New talks aimed at resolving threatened public health specialists strike

Department of Public Expenditure says new public pay deal is ‘final’

The doctors have been campaigning for some time for public health to become a consultant-led service and for public health specialists to be awarded consultant contracts ‘to reflect their expertise and specialist skills’. File photograph: Getty

The doctors have been campaigning for some time for public health to become a consultant-led service and for public health specialists to be awarded consultant contracts ‘to reflect their expertise and specialist skills’. File photograph: Getty

 

New talks are to take place next week in a bid to resolve a threatened strike by public health specialists over pay and contracts.

The public health specialists, who are represented by the Irish Medical Organisation (IMO), deferred a series of scheduled work stoppages earlier this month due to the surge in Covid-19 cases. However they said they would review their position at the end of January.

The doctors have been campaigning for some time for public health to become a consultant-led service and for public health specialists to be awarded consultant contracts “to reflect their expertise and specialist skills”.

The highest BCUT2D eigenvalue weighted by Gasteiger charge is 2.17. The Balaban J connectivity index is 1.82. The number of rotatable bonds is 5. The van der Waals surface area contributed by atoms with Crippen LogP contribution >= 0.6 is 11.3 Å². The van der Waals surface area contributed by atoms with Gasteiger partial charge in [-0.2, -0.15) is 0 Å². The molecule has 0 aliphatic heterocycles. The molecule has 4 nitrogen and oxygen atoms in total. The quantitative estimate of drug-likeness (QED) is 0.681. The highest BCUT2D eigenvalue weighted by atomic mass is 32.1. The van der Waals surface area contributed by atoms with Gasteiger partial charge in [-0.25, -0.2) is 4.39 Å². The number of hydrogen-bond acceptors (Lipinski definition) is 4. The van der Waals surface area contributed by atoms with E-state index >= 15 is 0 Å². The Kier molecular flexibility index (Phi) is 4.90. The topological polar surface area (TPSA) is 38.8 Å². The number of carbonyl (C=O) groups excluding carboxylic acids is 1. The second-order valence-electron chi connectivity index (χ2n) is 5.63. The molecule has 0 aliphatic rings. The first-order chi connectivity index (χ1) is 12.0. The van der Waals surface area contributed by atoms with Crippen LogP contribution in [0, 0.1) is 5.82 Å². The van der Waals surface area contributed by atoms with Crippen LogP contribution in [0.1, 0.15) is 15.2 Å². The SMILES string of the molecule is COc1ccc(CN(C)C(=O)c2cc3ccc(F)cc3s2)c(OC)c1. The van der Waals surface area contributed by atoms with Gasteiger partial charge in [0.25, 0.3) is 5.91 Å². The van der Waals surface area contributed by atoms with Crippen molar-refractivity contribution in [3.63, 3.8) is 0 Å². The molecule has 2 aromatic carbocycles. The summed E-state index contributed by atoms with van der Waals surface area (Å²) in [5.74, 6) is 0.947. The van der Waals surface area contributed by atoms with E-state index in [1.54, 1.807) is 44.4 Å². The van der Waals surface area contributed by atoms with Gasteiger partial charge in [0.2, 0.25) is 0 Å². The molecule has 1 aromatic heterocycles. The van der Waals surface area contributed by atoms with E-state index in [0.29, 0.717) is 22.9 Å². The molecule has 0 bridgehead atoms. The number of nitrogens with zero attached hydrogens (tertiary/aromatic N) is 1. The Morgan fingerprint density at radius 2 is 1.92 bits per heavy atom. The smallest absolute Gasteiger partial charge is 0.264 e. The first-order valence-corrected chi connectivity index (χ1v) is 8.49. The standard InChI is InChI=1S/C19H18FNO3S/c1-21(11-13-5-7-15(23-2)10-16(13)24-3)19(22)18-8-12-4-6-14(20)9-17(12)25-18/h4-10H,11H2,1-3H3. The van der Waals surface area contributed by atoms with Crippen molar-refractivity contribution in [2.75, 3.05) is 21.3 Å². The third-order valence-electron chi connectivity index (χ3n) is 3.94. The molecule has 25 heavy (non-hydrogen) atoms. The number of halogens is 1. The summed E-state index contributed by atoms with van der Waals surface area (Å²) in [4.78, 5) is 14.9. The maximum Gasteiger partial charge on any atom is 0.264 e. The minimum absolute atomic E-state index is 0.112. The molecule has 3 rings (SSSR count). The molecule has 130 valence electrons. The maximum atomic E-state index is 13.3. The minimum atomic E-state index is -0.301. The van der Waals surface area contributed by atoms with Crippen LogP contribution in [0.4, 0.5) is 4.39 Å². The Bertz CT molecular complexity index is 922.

Public health specialists currently earn about € 113,000. Hospital consultants with an existing type-A contract – which permits them to treat only public patients – have a pay scale that ranges from €141,026 to €195,653.

Separately on Wednesday the Department of Public Expenditure said that the proposed new public service pay agreement which it negotiated with public service trade unions in December was “final”.

The Department of Public Expenditure confirmed that it had held talks on Tuesday about the proposed new accord with representatives of staff associations which are not affiliated to the Irish Congress of Trade Unions. These included representatives of gardaí, military personnel, psychiatric nurses, hospitals consultants and dentists.

The Department of Public Expenditure said that it along with officials from relevant Government departments had met with a range of staff associations under the auspices of the Workplace Relations Commission.

“The purpose of the meeting was, in line with standard practice, to address queries regarding the terms of the proposed public service agreement – ‘Building Momentum’ – and next steps. The proposed agreement was concluded in December and is final.”

A spokesman for the Psychiatric Nurses Association (PNA) said that it had written to the Workplace Relations Commission expressing its dissatisfaction with how the process leading up to the negotiation of the new public service agreement had been conducted, the level of engagement it had had and on how the final agreement had been reached.

The PNA said that Department of Public Expenditure had said it would respond to queries it had raised.

Associations outside of the Irish Congress of Trade Unions have complained that they were not directly involved in the negotiations that lead to the new agreement.